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dc.contributor.authorBoyes, Randall
dc.contributor.otherQueen's University (Kingston, Ont.). Theses (Queen's University (Kingston, Ont.))en
dc.date2015-07-30 20:38:24.491en
dc.date.accessioned2015-08-11T23:35:35Z
dc.date.issued2015-08-11
dc.identifier.urihttp://hdl.handle.net/1974/13495
dc.descriptionThesis (Master, Community Health & Epidemiology) -- Queen's University, 2015-07-30 20:38:24.491en
dc.description.abstractOveractive bladder (OAB) and urge urinary incontinence (UUI) are conditions that affect 12 – 18% of Canadians and that grow increasingly common with age. Patterns of use and comparative safety of six anticholinergic medications used to treat OAB and UUI were examined. Two of these medications (oxybutynin, tolterodine) have been included for many years on the provincial drug formulary, while the other four (solifenacin, darifenacin, trospium chloride, fesoterodine) have only recently been listed with conditions as “limited use” (LU) products. Acute urinary retention is a possible adverse outcome associated with these medications and was the outcome selected for the analysis of comparative safety. Participants were patients from Ontario between 66 and 105 years of age who received a new prescription for one of the bladder anticholinergic medications listed on the formulary between December 15, 2011 and December 31, 2013. A retrospective cohort design was used. Patients who were new users of any of the six bladder anticholinergic medications were identified from ODB program data. Descriptive statistics were used to assess physician adherence to the LU criteria. These patients were assigned to groups based on the bladder anticholinergic medication they received and the risk of acute urinary retention in new users of each medication was compared. Cox Proportional Hazards models were used to calculate hazard ratios to compare the risk of acute urinary retention among new users of each of the newer medications as compared to new users of oxybutynin. Analyses were stratified by sex, as men are known to be at greater risk of urinary retention than women. Only 10% of patients met the LU criteria for a prior trial of oxybutynin. Among men (but not women), new use of solifenacin, darifenacin, or tolterodine was associated with a reduced risk of acute urinary retention as compared to oxybutynin. The LU criteria for newer bladder anticholinergic medications do not appear to serve as an effective means of regulating their prescription. Exposure to these medications appears to confer a lower risk of acute urinary retention than oxybutynin in male patients. Further research into other potential adverse effects of these medication is needed.en_US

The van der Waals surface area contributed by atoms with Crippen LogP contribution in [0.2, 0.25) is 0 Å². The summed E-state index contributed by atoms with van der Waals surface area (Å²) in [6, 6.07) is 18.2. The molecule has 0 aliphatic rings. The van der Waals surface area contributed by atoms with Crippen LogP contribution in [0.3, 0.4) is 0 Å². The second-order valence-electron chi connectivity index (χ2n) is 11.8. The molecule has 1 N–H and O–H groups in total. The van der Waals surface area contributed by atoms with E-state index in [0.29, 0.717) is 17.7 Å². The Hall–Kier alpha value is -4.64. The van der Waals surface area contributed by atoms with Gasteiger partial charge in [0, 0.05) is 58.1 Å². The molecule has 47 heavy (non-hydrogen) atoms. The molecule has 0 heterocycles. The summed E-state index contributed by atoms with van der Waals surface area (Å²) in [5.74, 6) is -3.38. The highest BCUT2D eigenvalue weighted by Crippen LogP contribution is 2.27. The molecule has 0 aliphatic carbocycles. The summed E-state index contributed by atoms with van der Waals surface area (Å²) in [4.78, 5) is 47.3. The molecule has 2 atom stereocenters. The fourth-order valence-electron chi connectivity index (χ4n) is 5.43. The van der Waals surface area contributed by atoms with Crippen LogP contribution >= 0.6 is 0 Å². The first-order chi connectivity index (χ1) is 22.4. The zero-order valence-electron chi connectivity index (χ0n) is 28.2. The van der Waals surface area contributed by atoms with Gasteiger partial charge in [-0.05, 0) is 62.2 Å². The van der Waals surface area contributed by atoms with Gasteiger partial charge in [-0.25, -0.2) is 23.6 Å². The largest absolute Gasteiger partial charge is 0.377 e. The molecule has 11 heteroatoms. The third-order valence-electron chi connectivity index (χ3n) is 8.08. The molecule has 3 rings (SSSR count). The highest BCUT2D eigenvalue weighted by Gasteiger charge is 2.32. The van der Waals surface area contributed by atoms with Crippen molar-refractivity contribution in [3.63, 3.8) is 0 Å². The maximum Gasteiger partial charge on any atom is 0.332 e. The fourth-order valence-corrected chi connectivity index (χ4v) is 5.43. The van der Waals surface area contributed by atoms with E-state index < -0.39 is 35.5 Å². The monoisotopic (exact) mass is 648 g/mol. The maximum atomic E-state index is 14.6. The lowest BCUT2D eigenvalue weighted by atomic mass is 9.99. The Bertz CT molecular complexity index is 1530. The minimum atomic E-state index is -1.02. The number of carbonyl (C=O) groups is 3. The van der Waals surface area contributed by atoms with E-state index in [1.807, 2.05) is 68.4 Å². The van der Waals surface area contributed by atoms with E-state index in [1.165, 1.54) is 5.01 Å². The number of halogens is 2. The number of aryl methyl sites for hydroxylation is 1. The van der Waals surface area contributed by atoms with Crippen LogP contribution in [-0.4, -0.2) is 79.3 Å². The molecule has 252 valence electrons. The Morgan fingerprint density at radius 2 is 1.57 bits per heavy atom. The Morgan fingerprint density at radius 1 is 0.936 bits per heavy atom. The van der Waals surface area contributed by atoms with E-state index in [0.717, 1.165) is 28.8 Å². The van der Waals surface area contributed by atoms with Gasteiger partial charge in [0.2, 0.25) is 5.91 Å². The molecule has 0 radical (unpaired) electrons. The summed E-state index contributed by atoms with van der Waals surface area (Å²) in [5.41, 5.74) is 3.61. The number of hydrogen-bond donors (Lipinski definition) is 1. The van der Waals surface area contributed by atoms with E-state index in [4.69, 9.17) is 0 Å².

dc.languageenen
dc.language.isoenen_US
dc.relation.ispartofseriesCanadian thesesen
dc.rightsQueen's University's Thesis/Dissertation Non-Exclusive License for Deposit to QSpace and Library and Archives Canadaen
dc.rightsProQuest PhD and Master's Theses International Dissemination Agreementen
dc.rightsIntellectual Property Guidelines at Queen's Universityen
dc.rightsCopying and Preserving Your Thesisen
dc.rightsThis publication is made available by the authority of the copyright owner solely for the purpose of private study and research and may not be copied or reproduced except as permitted by the copyright laws without written authority from the copyright owner.en
dc.subjectpharmacoepidemiologyen_US
dc.subjectdrug safetyen_US
dc.titlePATTERNS OF USE AND COMPARATIVE SAFETY OF NEW AND OLD ANTICHOLINERGIC MEDICATIONS IN OLDER ADULTS: A POPULATION-BASED STUDYen_US
dc.typeThesisen_US
dc.description.restricted-thesisI would prefer that the thesis not be made public immediately in order to allow time for publication of the results (as others have access to the databases used) and for further work to be done in the area by my supervisor.en
dc.description.degreeMasteren
dc.contributor.supervisorGill, Sudeepen
dc.contributor.supervisorOuellette-Kuntz, Hélèneen
dc.contributor.departmentCommunity Health and Epidemiologyen
dc.embargo.terms1825en
dc.embargo.liftdate2020-08-09


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